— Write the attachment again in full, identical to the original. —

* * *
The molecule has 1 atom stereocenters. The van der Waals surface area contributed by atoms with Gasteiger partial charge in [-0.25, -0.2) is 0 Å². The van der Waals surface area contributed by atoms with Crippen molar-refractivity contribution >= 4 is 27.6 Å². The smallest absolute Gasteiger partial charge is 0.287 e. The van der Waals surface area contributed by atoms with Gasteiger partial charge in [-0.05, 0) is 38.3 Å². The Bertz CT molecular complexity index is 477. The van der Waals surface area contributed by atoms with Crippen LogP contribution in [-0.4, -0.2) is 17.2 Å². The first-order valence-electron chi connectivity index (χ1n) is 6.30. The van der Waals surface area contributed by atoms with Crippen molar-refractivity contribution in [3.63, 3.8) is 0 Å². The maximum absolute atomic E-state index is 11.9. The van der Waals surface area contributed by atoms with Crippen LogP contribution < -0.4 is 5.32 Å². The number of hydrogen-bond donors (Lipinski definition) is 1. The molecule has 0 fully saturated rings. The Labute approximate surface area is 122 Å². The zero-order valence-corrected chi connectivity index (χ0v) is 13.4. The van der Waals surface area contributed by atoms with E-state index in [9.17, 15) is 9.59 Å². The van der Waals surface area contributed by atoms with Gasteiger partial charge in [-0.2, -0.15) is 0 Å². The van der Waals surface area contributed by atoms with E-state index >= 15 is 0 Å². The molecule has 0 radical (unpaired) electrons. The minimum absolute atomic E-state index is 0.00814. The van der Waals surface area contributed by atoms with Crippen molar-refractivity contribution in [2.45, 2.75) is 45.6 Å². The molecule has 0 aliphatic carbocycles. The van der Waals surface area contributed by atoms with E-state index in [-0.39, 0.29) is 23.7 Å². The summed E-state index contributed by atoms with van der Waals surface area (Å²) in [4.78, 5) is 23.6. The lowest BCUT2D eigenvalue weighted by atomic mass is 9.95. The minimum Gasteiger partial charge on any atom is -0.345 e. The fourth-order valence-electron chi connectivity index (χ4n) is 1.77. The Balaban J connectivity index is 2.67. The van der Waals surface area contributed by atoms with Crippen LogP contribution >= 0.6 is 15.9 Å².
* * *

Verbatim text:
The molecule has 1 atom stereocenters. The van der Waals surface area contributed by atoms with Gasteiger partial charge in [-0.25, -0.2) is 0 Å². The van der Waals surface area contributed by atoms with Crippen molar-refractivity contribution >= 4 is 27.6 Å². The smallest absolute Gasteiger partial charge is 0.287 e. The van der Waals surface area contributed by atoms with Gasteiger partial charge in [-0.05, 0) is 38.3 Å². The Bertz CT molecular complexity index is 477. The van der Waals surface area contributed by atoms with Crippen LogP contribution in [-0.4, -0.2) is 17.2 Å². The first-order valence-electron chi connectivity index (χ1n) is 6.30. The van der Waals surface area contributed by atoms with Crippen molar-refractivity contribution in [3.63, 3.8) is 0 Å². The maximum absolute atomic E-state index is 11.9. The van der Waals surface area contributed by atoms with Crippen LogP contribution < -0.4 is 5.32 Å². The number of hydrogen-bond donors (Lipinski definition) is 1. The molecule has 0 fully saturated rings. The Labute approximate surface area is 122 Å². The zero-order valence-corrected chi connectivity index (χ0v) is 13.4. The van der Waals surface area contributed by atoms with E-state index in [9.17, 15) is 9.59 Å². The van der Waals surface area contributed by atoms with Gasteiger partial charge in [-0.2, -0.15) is 0 Å². The van der Waals surface area contributed by atoms with E-state index >= 15 is 0 Å². The molecule has 0 radical (unpaired) electrons. The minimum absolute atomic E-state index is 0.00814. The van der Waals surface area contributed by atoms with Crippen molar-refractivity contribution in [2.45, 2.75) is 45.6 Å². The molecule has 0 aliphatic carbocycles. The van der Waals surface area contributed by atoms with E-state index in [-0.39, 0.29) is 23.7 Å². The summed E-state index contributed by atoms with van der Waals surface area (Å²) in [4.78, 5) is 23.6. The lowest BCUT2D eigenvalue weighted by atomic mass is 9.95. The minimum Gasteiger partial charge on any atom is -0.345 e. The fourth-order valence-electron chi connectivity index (χ4n) is 1.77. The Balaban J connectivity index is 2.67. The van der Waals surface area contributed by atoms with Crippen LogP contribution >= 0.6 is 15.9 Å².